A new iTunes email scam has been uncovered which attempts to trick users into revealing their credit card numbers, according to a recent report issued by Malwarebytes.

The latest iTunes email scam targets users of iTunes and offers them a refund for a purchase that has been made using their iTunes account, indicating they have been affected by an email scam already. In order to receive the refund, the users must provide their Apple ID, password, and credit card details so the refund can be processed.

Emails have been sent to iTunes account holders telling them that their account has been fraudulently used to purchase an app valued at £34.99 ($53), with the emails containing a fake receipt for the purchase. The app is question is provided by CoPilot Premium HD, a supposed navigation service. The receipt contains a link that the recipient of the email must click in order for their refund to be issued, if the purchase is not genuine.

There is of course no such app, and the high price is perhaps a warning that something is amiss. Unfortunately for users looking to protect themselves from fraud, the very actions they take to protect themselves will actually ensure they do become victims.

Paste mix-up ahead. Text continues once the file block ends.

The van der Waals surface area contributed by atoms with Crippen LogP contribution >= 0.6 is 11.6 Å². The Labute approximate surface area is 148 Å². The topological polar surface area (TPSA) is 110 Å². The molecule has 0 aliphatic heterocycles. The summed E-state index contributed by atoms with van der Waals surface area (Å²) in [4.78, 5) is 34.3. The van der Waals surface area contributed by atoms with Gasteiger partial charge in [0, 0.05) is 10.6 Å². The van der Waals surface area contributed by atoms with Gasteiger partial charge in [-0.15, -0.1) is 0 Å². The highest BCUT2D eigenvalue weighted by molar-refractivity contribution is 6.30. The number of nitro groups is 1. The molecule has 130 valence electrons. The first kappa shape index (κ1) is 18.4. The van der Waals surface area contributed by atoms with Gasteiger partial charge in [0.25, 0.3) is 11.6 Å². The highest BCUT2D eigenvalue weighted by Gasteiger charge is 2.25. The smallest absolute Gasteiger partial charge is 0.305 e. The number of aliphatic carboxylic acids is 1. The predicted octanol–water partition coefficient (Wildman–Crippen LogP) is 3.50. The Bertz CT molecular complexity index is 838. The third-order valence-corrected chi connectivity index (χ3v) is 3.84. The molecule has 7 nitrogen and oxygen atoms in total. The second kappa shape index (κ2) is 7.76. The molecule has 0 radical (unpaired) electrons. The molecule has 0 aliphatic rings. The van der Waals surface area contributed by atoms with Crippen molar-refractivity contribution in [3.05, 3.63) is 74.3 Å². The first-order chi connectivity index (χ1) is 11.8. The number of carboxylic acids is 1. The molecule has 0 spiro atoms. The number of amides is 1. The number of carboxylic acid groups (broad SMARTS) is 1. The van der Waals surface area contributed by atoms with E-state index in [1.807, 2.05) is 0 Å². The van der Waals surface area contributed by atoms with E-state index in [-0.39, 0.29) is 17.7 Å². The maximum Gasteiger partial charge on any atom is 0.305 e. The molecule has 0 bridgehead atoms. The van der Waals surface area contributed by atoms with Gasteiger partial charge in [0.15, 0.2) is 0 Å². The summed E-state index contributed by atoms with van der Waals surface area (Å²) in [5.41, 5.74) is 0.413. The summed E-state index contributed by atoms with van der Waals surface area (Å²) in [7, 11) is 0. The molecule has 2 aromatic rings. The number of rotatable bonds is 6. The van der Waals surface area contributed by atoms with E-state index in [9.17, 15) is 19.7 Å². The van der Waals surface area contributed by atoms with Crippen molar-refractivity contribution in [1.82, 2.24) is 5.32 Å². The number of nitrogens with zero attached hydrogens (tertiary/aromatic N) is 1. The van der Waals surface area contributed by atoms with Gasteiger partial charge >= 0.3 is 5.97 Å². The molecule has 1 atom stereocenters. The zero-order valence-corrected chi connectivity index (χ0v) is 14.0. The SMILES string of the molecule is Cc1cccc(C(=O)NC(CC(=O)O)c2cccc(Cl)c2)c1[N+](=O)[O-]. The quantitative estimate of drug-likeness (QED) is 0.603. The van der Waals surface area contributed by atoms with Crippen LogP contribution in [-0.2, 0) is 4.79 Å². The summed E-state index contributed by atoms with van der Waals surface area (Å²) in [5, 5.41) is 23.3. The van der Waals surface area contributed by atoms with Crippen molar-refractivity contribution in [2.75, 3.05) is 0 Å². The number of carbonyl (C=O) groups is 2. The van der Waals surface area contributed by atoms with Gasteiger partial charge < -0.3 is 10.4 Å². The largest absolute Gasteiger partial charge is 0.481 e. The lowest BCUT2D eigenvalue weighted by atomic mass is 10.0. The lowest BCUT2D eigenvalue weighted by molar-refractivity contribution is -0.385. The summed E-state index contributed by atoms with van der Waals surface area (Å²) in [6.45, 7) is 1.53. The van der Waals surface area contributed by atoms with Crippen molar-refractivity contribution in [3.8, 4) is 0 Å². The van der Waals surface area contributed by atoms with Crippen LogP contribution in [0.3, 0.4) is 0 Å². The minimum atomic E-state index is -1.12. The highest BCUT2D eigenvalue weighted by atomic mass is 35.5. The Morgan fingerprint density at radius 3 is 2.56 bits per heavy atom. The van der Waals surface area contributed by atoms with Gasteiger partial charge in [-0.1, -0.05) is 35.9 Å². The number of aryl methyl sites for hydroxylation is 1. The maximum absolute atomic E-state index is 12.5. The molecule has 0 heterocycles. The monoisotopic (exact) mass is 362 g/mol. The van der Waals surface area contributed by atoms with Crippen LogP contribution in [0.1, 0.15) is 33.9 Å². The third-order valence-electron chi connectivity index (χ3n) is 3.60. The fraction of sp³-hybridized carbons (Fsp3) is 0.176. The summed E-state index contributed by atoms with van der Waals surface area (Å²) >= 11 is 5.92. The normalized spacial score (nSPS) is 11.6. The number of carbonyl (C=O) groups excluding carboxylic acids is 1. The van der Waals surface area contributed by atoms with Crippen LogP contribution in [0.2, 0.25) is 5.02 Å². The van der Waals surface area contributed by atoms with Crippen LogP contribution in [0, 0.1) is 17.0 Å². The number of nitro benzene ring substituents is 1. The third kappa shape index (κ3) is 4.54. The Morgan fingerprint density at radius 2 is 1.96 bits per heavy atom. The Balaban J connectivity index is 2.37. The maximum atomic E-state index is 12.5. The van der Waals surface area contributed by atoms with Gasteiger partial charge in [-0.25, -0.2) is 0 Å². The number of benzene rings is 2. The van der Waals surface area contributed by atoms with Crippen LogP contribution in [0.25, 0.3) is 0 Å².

Not the Only iTunes Email Scam Recently Uncovered

This is not the only email phishing scam to have been sent to Apple users in recent weeks. Another email spam campaign attempts to get users to click a link to update their credit/debit card, which users have been informed in the email is about to expire. Users have been requested to click a link and enter their new card details, including the CSC code on the reverse of their card, as well as the new expiry date.

As with many email scams of this nature, the email is sent with a threat of account suspension if they do not comply. In this case, users have little time to respond. The email link is said to expire in one hour’s time if it is not clicked, reducing the time for users to verify if the email is in fact genuine.

They are provided with a link to store.apple.com which is seemingly genuine; however, hovering over the link will reveal that the link directs them to a different location.

There are other common tell-tale signs that the email is a fake, even though the correspondence does contain seemingly genuine Apple imagery and appears to have been sent from Apple’s customer service department. One of the most telling signs is the volume of spelling mistakes contained in the email. Any email sent by Apple is likely to have at least been run through a spell check before being used as a template for millions of Apple device owners. A sure sign that the email is not genuine.

The email contains spelling and grammatical errors such as informing the recipient that the link will “expire one hours after the email was sent.” iPhone “ore” iPads is another, and feature is spelled “feauter.”

The advice to all Apple users is to take time to carefully read any email sent from Apple, and to attempt to verify any request to provide ID numbers or financial information.